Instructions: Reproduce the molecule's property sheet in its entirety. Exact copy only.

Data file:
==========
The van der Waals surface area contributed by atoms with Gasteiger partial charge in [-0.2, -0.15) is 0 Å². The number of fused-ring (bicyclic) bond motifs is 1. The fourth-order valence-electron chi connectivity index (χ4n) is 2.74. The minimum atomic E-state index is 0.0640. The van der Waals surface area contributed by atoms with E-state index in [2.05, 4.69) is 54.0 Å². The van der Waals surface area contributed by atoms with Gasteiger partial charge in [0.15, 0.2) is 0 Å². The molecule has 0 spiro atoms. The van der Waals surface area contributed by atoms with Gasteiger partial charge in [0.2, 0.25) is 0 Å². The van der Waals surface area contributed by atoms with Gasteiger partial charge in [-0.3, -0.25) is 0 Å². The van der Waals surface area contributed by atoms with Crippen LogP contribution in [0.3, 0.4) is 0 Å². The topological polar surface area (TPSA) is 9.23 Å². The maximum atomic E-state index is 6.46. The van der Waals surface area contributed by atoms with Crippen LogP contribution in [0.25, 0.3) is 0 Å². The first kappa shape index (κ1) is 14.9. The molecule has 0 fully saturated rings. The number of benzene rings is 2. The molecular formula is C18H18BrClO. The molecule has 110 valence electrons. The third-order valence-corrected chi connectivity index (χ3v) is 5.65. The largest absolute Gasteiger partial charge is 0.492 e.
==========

The van der Waals surface area contributed by atoms with Gasteiger partial charge in [-0.2, -0.15) is 0 Å². The number of fused-ring (bicyclic) bond motifs is 1. The fourth-order valence-electron chi connectivity index (χ4n) is 2.74. The minimum atomic E-state index is 0.0640. The van der Waals surface area contributed by atoms with E-state index in [2.05, 4.69) is 54.0 Å². The van der Waals surface area contributed by atoms with Gasteiger partial charge in [0.15, 0.2) is 0 Å². The molecule has 0 spiro atoms. The van der Waals surface area contributed by atoms with Gasteiger partial charge in [0.2, 0.25) is 0 Å². The van der Waals surface area contributed by atoms with Gasteiger partial charge in [-0.3, -0.25) is 0 Å². The van der Waals surface area contributed by atoms with Crippen LogP contribution in [0.3, 0.4) is 0 Å². The topological polar surface area (TPSA) is 9.23 Å². The maximum atomic E-state index is 6.46. The van der Waals surface area contributed by atoms with Crippen LogP contribution in [0.25, 0.3) is 0 Å². The first kappa shape index (κ1) is 14.9. The molecule has 0 fully saturated rings. The number of benzene rings is 2. The molecular formula is C18H18BrClO. The molecule has 110 valence electrons. The third-order valence-corrected chi connectivity index (χ3v) is 5.65. The largest absolute Gasteiger partial charge is 0.492 e.